Sunitinib, another nonspecific TKI which targets the VEGFRs amongst other pathways, failed to show significant efficacy in HCC. A large, randomized Phase III study comparing sunitinib and sorafenib was terminated early for futility and safety reasons.31 Axitinib, a second-generation TKI that targets VEGFRs, has been studied in a randomized Phase II trial of patients with advanced HCC with progression or intolerance of sorafenib. This study compared best supportive care plus axitinib versus placebo, and found no significant difference in median OS.47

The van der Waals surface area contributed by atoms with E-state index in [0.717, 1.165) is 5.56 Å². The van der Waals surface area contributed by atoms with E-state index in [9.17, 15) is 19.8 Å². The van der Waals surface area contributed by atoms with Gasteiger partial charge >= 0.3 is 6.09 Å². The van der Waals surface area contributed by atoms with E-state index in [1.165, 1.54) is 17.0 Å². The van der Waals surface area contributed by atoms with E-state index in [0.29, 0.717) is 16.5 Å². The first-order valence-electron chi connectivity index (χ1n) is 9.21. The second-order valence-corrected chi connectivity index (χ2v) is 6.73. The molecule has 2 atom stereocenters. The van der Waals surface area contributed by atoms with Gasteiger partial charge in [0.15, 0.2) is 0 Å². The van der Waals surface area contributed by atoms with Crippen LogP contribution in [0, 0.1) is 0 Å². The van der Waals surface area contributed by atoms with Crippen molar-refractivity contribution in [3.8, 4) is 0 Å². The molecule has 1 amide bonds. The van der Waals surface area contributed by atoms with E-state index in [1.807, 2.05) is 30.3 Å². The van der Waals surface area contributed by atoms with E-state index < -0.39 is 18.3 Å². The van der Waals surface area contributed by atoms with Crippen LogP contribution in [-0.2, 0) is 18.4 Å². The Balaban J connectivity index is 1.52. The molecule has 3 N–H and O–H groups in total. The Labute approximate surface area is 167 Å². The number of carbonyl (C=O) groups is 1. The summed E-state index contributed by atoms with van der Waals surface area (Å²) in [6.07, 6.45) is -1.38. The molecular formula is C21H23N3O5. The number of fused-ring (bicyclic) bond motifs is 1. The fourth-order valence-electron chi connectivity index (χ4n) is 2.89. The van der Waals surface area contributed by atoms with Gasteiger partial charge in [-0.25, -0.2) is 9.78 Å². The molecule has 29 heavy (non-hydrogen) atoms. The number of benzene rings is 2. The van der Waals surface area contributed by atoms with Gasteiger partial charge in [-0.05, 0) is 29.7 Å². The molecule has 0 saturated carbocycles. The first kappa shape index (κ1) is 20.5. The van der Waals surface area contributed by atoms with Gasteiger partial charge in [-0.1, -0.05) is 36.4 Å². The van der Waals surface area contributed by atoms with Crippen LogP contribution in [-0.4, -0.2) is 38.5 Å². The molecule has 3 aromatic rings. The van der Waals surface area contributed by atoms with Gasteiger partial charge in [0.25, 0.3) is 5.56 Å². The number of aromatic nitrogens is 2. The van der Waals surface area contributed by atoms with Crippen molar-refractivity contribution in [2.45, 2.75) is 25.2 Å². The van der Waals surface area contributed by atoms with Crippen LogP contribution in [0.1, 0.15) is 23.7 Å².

Ramucirumab is a recombinant monoclonal antibody that inhibits the VEGFR. A Phase III trial of patients previously treated with sorafenib failed to show significant improvement in OS over placebo (9.2 versus 7.6 months; HR=0.87, 95% CI=0.72–1.05; P=0.14), but it did show improvement in median PFS (2.8 versus 2.1 months; HR=0.63, 95% CI=0.52–0.75; P<0.001) and time to tumor progression (3.5 versus 2.6 months; HR=0.59; 95% CI=0.49–0.72; P<0.001). Unplanned subset analysis suggested the potential for a survival benefit in patients with a high initial level of alpha-fetoprotein (AFP, >400 ng/mL) at diagnosis,34 and a follow-up Phase III study among patients with elevated baseline AFP is currently underway (NCT02435433).

Anti-EGFR therapies